How to Prove Emotional Distress in a Personal Injury Claim
When you’ve been injured in an accident, not all of your damages are necessarily visible. Certain types of injuries might leave marks that are visible for anyone to see, like a wound from a dog bite or bruising caused by a serious fall. Other injuries can be seen with the help of diagnostic tools like an X-ray or an MRI. But another type of damage that you might experience is emotional distress, which isn’t something that doesn’t manifest physically.
Just because emotional distress isn’t a physical type of damage the way things like scarring or broken bones are, that doesn’t mean those damages are any less significant. Accidents can be deeply traumatic events and it’s not at all uncommon for accident victims to experience some type of psychological damage as a result. For example, a child who is attacked by a dog might develop a lifelong phobia of dogs. Or a car accident victim might develop PTSD after their crash or experience other problems like anxiety, insomnia, or depression. While some people might be able to emotionally move on from their accident, it’s simply not that easy for others to do so.
Since emotional damages are so different from other types of accident injuries, what can be done to prove those damages?
In all types of personal injury cases, personal journals can play a very important role in your case. Accidents of all kinds can be extremely overwhelming to deal with and journals are a great way to make sure that all important details related to your case are recorded. Even people who have great memories can easily forget things like what you talked to your doctor about on a specific day.
While journals are a good way to record all the facts of your case, it’s also important to use them to record how you feel each day and how your injury impacts your life. For instance, if you’ve been injured in a car accident and experience anxiety about driving afterward, you might start to avoid events and places that you used to enjoy going to because of your anxiety about driving. Noting those sorts of things can help build your case.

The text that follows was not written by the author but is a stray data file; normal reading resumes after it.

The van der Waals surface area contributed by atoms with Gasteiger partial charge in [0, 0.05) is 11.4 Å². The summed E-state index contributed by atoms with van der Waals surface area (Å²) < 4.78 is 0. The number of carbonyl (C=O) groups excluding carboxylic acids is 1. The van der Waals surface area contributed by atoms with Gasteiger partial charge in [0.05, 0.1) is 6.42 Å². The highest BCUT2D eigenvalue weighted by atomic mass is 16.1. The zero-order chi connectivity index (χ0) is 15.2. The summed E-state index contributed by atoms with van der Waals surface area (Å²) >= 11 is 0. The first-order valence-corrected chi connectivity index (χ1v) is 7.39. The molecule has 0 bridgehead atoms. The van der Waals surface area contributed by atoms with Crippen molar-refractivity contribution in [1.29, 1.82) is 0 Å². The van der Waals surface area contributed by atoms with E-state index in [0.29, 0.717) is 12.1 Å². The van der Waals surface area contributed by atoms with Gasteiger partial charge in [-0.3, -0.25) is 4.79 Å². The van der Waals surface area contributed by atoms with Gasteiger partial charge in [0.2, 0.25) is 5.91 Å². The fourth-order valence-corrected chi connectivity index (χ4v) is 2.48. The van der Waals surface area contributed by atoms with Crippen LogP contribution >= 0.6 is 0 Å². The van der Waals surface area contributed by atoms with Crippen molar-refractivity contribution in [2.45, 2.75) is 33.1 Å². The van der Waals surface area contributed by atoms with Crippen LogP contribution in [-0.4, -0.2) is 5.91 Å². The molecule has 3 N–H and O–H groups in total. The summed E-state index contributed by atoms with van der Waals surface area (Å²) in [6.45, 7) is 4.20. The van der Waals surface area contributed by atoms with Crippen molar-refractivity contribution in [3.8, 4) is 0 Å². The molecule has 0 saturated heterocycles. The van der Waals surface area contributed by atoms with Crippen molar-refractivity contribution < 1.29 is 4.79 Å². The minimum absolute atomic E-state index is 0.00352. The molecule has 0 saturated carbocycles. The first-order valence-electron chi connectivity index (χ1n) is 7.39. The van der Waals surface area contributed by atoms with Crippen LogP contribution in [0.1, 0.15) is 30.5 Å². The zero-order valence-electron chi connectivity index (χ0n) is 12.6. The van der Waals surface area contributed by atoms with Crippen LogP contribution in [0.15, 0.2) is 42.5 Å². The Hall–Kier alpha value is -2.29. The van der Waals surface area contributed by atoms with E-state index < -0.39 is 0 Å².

Testimony from Doctors & Loved Ones
Very often, people seek the help of a therapist after being injured in an accident. Just as doctors can testify about the severity of physical injuries, therapists can also testify to support claims of emotional distress. But you don’t necessarily need to be a doctor to be able to testify about the emotional trauma an accident victim goes through. Close family members like a spouse or child or a friend may be able to talk about signs of emotional distress they’ve personally witnessed.
Psychological stress often results in some physical symptoms, such as headaches, ulcers and other stomach problems, and increased blood pressure. Records of those symptoms could be used to help support your case.
Get Help from a Personal Injury Lawyer
It’s important to note that emotional distress isn’t always a type of damage you may be entitled to collect in a lawsuit, so it’s important to make sure you consult a personal injury lawyer about your case. They will be able to help you figure out if you are eligible to collect for emotional distress and help you move forward with your case. Goodwin & Scieszka has been helping Michigan accident victims for more than 20 years, fighting for them to get all of the damages they’re entitled to — including emotional distress. Contact us and find out how we can help you.
Image: iStock / diego_cervo